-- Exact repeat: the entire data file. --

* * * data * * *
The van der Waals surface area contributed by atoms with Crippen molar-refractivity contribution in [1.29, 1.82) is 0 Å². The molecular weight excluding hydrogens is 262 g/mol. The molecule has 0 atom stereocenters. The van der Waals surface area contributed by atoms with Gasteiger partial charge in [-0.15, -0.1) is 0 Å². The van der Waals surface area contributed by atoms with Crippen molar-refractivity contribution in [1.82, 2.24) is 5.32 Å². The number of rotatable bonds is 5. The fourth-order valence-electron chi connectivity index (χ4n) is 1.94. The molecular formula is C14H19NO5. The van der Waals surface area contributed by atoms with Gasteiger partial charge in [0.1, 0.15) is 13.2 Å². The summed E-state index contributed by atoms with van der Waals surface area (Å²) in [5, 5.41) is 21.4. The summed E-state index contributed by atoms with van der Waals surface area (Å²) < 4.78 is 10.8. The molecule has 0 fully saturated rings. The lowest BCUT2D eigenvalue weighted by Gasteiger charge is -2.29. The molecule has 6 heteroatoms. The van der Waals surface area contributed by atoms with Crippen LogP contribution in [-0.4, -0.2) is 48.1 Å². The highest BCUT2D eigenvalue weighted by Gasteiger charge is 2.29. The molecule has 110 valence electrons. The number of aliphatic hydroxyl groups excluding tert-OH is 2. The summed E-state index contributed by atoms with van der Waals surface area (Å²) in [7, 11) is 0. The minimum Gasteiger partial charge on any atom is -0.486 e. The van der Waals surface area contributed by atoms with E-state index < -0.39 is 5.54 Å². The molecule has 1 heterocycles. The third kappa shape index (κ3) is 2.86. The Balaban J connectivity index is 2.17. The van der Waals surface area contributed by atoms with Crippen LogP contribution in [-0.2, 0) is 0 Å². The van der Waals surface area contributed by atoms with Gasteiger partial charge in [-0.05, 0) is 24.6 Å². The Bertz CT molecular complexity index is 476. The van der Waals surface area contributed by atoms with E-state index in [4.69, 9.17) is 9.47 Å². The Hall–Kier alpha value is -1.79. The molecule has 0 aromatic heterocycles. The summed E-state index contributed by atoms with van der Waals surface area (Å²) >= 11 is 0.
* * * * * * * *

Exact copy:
The van der Waals surface area contributed by atoms with Crippen molar-refractivity contribution in [1.29, 1.82) is 0 Å². The molecular weight excluding hydrogens is 262 g/mol. The molecule has 0 atom stereocenters. The van der Waals surface area contributed by atoms with Gasteiger partial charge in [-0.15, -0.1) is 0 Å². The van der Waals surface area contributed by atoms with Crippen molar-refractivity contribution in [1.82, 2.24) is 5.32 Å². The number of rotatable bonds is 5. The fourth-order valence-electron chi connectivity index (χ4n) is 1.94. The molecular formula is C14H19NO5. The van der Waals surface area contributed by atoms with Gasteiger partial charge in [0.1, 0.15) is 13.2 Å². The summed E-state index contributed by atoms with van der Waals surface area (Å²) in [5, 5.41) is 21.4. The summed E-state index contributed by atoms with van der Waals surface area (Å²) < 4.78 is 10.8. The molecule has 0 fully saturated rings. The lowest BCUT2D eigenvalue weighted by Gasteiger charge is -2.29. The molecule has 6 heteroatoms. The van der Waals surface area contributed by atoms with Crippen LogP contribution in [-0.4, -0.2) is 48.1 Å². The highest BCUT2D eigenvalue weighted by Gasteiger charge is 2.29. The molecule has 110 valence electrons. The number of aliphatic hydroxyl groups excluding tert-OH is 2. The summed E-state index contributed by atoms with van der Waals surface area (Å²) in [7, 11) is 0. The minimum Gasteiger partial charge on any atom is -0.486 e. The van der Waals surface area contributed by atoms with E-state index < -0.39 is 5.54 Å². The molecule has 1 heterocycles. The third kappa shape index (κ3) is 2.86. The Balaban J connectivity index is 2.17. The van der Waals surface area contributed by atoms with Crippen LogP contribution in [-0.2, 0) is 0 Å². The van der Waals surface area contributed by atoms with Gasteiger partial charge in [-0.05, 0) is 24.6 Å². The Bertz CT molecular complexity index is 476. The van der Waals surface area contributed by atoms with E-state index in [4.69, 9.17) is 9.47 Å². The Hall–Kier alpha value is -1.79. The molecule has 0 aromatic heterocycles. The summed E-state index contributed by atoms with van der Waals surface area (Å²) >= 11 is 0.